The RFI is an index (like the sensex) of weighted average freight rates compiled across various routes. This helps companies make a comprehensive analysis of freight trends—route and data wise—to help them forecast freight trends. The RFI is computed weekly across all high volume routes across the country. 
The RFI is beneficial as it provides the latest information on freight trends, which allows for better operational planning. It can indicate the immediate impact of seasonal and regulatory changes based on a model that's partly dependent on previous trends.

What do you think are some new technologies that are re-shaping the industry?

The widespread adoption of warehouse management systems and GPS-enabled fleets are forcing more customers to look away from their ‘store-and-transport’ mindsets to real supply chain management. 
The latest GPS freight tracking technology allows us to monitor freight location, condition, and security all from a central location. This radically changes the way fleets are managed. 
RFID is another technology that can revolutionize the industry. The RFID supply chain is an effective solution that can extensively control and track businesses processes, and reduce error rates and warehouse labor costs. 
I feel warehouse automation is one technology that will soon become a rising trend. IT is the  lifeline of all our functions. It provides us with visibility and control in a highly-scattered operational environment.

How is TCI benefiting from these technologies?

The use of GPS freight tracking has helped us immensely in improving on-time delivery with real-time information on estimated arrival times, load locations, and the status of a delivery. It also helps us minimize risk and losses with the help of onboard sensors that immediately notify us when assets are compromised.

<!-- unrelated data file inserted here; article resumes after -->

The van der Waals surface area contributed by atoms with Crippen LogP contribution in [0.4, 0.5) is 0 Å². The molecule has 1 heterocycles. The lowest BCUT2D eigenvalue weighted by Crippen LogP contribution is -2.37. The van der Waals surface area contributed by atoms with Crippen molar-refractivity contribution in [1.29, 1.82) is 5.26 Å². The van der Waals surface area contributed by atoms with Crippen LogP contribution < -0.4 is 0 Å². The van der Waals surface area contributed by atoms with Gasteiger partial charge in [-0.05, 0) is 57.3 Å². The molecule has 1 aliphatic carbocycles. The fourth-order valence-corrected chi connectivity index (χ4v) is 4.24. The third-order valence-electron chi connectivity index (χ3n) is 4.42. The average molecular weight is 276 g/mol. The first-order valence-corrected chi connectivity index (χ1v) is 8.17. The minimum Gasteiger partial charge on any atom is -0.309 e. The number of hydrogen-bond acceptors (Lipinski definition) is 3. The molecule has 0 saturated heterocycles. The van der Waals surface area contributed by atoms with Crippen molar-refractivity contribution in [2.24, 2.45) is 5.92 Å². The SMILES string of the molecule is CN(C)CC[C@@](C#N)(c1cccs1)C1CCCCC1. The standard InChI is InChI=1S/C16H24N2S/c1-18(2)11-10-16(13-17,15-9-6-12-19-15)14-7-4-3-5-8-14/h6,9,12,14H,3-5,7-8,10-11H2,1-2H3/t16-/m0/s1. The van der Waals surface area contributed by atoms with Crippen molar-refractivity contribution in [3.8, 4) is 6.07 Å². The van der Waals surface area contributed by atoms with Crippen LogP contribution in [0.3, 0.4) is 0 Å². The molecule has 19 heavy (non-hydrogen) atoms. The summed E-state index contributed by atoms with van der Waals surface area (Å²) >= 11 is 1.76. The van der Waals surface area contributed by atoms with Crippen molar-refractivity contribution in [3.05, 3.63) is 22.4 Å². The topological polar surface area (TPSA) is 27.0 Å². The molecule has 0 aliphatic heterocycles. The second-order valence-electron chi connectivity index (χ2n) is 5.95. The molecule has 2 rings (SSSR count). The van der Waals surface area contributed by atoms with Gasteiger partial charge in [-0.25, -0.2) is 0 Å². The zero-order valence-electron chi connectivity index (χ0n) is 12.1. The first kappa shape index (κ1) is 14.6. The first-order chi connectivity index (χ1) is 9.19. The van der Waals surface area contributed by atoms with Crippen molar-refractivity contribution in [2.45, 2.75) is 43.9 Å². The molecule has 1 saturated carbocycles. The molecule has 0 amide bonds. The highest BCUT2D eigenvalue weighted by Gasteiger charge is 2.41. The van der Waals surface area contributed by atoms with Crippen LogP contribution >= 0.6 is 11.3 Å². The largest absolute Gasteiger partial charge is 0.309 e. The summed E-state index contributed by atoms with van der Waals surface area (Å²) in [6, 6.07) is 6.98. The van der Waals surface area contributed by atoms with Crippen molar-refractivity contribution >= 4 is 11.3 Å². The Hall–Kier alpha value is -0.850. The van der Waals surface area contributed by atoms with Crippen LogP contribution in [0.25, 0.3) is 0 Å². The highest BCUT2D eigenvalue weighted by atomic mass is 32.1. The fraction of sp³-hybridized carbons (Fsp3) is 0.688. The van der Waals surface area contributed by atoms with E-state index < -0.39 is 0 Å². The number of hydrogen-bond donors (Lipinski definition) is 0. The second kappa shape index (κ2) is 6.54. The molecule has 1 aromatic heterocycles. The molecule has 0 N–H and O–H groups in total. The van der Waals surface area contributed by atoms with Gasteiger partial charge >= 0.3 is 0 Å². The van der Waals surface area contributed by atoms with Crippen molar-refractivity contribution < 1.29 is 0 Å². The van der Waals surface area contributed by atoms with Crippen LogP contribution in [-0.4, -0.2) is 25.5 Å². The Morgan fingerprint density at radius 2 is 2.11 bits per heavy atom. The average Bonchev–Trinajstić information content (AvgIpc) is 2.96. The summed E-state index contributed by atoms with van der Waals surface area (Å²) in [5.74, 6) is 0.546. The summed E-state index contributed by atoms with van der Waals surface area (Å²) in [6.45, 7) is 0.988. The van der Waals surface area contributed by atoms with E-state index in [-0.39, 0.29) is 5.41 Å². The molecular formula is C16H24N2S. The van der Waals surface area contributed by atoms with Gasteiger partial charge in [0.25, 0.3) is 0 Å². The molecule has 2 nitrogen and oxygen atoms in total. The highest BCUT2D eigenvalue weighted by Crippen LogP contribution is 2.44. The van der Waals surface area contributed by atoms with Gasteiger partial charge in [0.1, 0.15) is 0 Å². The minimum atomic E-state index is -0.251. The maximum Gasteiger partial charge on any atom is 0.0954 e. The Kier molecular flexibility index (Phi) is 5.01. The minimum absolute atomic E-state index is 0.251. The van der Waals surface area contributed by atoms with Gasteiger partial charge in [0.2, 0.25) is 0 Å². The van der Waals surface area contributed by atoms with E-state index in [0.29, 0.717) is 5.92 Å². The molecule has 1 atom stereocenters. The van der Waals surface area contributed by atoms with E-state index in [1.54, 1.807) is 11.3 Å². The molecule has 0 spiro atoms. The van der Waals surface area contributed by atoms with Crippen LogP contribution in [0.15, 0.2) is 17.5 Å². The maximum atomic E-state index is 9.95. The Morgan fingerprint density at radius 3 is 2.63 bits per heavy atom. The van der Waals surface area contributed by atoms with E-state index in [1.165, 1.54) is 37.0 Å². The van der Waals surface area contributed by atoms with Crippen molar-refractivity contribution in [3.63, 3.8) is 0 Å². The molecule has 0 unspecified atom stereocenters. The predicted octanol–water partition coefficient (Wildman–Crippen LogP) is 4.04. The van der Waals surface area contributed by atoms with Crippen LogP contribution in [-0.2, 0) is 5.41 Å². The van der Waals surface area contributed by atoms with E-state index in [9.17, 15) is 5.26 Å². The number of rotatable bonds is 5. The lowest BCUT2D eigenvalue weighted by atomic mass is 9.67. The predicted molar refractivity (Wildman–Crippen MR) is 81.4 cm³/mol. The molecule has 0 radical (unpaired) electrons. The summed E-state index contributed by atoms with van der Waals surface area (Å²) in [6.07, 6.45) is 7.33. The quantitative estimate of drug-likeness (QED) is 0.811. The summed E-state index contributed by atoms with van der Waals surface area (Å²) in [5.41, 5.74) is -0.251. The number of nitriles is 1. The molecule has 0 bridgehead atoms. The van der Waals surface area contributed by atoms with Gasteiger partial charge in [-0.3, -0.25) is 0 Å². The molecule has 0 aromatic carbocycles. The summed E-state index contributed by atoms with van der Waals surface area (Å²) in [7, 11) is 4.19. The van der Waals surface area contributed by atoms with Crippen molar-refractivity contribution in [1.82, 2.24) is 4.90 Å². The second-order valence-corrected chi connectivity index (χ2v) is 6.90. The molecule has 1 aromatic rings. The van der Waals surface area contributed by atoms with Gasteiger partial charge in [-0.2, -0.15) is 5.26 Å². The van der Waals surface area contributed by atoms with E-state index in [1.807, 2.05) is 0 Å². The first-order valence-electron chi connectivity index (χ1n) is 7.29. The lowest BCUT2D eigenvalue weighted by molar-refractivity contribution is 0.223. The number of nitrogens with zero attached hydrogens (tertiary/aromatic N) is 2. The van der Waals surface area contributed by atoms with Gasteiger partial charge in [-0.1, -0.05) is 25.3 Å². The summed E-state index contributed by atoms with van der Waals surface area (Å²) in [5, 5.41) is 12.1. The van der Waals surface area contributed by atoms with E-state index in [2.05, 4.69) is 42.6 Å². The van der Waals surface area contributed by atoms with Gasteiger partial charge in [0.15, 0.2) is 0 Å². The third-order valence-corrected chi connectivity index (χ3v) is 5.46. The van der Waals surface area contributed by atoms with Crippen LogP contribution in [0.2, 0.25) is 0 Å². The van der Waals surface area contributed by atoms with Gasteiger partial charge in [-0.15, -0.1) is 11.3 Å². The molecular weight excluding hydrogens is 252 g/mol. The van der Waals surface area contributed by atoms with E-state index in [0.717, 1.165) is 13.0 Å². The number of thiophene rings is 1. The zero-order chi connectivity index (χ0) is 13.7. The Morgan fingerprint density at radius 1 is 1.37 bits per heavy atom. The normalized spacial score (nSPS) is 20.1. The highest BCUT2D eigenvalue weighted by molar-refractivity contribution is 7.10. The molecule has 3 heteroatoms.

We are also exploring telematics which is a combination of an advanced vehicle tracking system through GPS, mobility, dashboards and decision support systems, etcetera.
At TCI, we believe in developing an intelligent supply chain, which can help our customers achieve just-in-time management of supplies. A proper mix of RFI, telematics, and inventory management through warehouse automation can help us reduce miscellaneous overheads significantly.

What changes would you like to see in your industry?

A joint study by TCI and IIMC conducted to assess operational efficiencies shows that one of the biggest impediments to the industry has been delays at check posts and in-transit. These delays relate to filling in forms required by various government departments, etecetera. 
Logistics companies and the government should work toward adopting an approach like the TIR Convention (Transports Internationaux Routiers Convention) prevailing in the European countries. This allows seamless and borderless truck-based trade across all International Road Transport Unions (IRUs) member-nations.
 For example, it was noticed that on simulating the movement of a truck load from a factory near Delhi to a factory near Dhaka under the TIR system, direct savings were as much as Rs 15,000 per truck. The savings include the elimination of three days of waiting, a reduction in customs transaction charges and lower man-hours.
If the industry automates the processes of checking and filling government documents, it will help service providers integrate their operations with partners and customers for better visibility and control.